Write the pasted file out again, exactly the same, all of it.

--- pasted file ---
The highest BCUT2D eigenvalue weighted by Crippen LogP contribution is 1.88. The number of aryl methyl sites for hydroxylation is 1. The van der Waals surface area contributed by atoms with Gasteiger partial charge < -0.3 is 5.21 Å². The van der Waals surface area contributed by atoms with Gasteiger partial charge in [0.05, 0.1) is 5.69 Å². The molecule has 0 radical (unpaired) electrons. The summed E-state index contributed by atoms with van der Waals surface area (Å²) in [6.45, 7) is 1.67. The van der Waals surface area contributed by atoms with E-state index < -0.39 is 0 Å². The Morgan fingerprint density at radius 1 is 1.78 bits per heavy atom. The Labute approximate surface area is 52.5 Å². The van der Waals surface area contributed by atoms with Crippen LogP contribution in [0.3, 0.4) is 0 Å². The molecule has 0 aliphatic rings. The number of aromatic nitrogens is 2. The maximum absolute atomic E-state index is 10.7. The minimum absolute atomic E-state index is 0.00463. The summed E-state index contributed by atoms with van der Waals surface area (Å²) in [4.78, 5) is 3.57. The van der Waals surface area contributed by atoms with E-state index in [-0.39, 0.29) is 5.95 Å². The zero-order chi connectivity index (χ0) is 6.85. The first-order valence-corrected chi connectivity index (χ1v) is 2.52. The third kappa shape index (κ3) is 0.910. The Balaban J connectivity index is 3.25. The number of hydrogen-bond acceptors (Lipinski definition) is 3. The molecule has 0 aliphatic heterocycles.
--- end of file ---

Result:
The highest BCUT2D eigenvalue weighted by Crippen LogP contribution is 1.88. The number of aryl methyl sites for hydroxylation is 1. The van der Waals surface area contributed by atoms with Gasteiger partial charge < -0.3 is 5.21 Å². The van der Waals surface area contributed by atoms with Gasteiger partial charge in [0.05, 0.1) is 5.69 Å². The molecule has 0 radical (unpaired) electrons. The summed E-state index contributed by atoms with van der Waals surface area (Å²) in [6.45, 7) is 1.67. The van der Waals surface area contributed by atoms with E-state index < -0.39 is 0 Å². The Morgan fingerprint density at radius 1 is 1.78 bits per heavy atom. The Labute approximate surface area is 52.5 Å². The van der Waals surface area contributed by atoms with Crippen LogP contribution in [0.3, 0.4) is 0 Å². The molecule has 0 aliphatic rings. The number of aromatic nitrogens is 2. The maximum absolute atomic E-state index is 10.7. The minimum absolute atomic E-state index is 0.00463. The summed E-state index contributed by atoms with van der Waals surface area (Å²) in [4.78, 5) is 3.57. The van der Waals surface area contributed by atoms with E-state index in [-0.39, 0.29) is 5.95 Å². The zero-order chi connectivity index (χ0) is 6.85. The first-order valence-corrected chi connectivity index (χ1v) is 2.52. The third kappa shape index (κ3) is 0.910. The Balaban J connectivity index is 3.25. The number of hydrogen-bond acceptors (Lipinski definition) is 3. The molecule has 0 aliphatic heterocycles.